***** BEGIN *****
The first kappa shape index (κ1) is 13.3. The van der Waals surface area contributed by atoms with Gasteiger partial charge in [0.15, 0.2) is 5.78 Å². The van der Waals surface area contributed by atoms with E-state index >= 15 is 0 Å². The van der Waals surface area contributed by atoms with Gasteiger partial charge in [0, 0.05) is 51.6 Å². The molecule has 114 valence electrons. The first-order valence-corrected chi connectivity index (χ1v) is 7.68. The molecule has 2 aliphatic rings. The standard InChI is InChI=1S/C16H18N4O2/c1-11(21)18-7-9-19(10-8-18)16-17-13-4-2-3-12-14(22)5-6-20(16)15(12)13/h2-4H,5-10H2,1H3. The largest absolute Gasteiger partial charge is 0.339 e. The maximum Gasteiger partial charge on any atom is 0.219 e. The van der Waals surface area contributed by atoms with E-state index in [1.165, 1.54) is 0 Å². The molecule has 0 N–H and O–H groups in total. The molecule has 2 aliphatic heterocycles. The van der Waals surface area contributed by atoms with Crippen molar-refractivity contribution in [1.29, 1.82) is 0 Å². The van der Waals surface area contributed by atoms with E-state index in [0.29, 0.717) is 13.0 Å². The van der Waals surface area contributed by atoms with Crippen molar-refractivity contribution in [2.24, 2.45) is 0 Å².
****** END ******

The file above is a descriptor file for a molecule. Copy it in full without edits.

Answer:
The first kappa shape index (κ1) is 13.3. The van der Waals surface area contributed by atoms with Gasteiger partial charge in [0.15, 0.2) is 5.78 Å². The van der Waals surface area contributed by atoms with E-state index >= 15 is 0 Å². The van der Waals surface area contributed by atoms with Gasteiger partial charge in [0, 0.05) is 51.6 Å². The molecule has 114 valence electrons. The first-order valence-corrected chi connectivity index (χ1v) is 7.68. The molecule has 2 aliphatic rings. The standard InChI is InChI=1S/C16H18N4O2/c1-11(21)18-7-9-19(10-8-18)16-17-13-4-2-3-12-14(22)5-6-20(16)15(12)13/h2-4H,5-10H2,1H3. The largest absolute Gasteiger partial charge is 0.339 e. The maximum Gasteiger partial charge on any atom is 0.219 e. The van der Waals surface area contributed by atoms with E-state index in [1.165, 1.54) is 0 Å². The molecule has 0 N–H and O–H groups in total. The molecule has 2 aliphatic heterocycles. The van der Waals surface area contributed by atoms with Crippen molar-refractivity contribution in [1.29, 1.82) is 0 Å². The van der Waals surface area contributed by atoms with E-state index in [0.29, 0.717) is 13.0 Å². The van der Waals surface area contributed by atoms with Crippen molar-refractivity contribution in [2.24, 2.45) is 0 Å².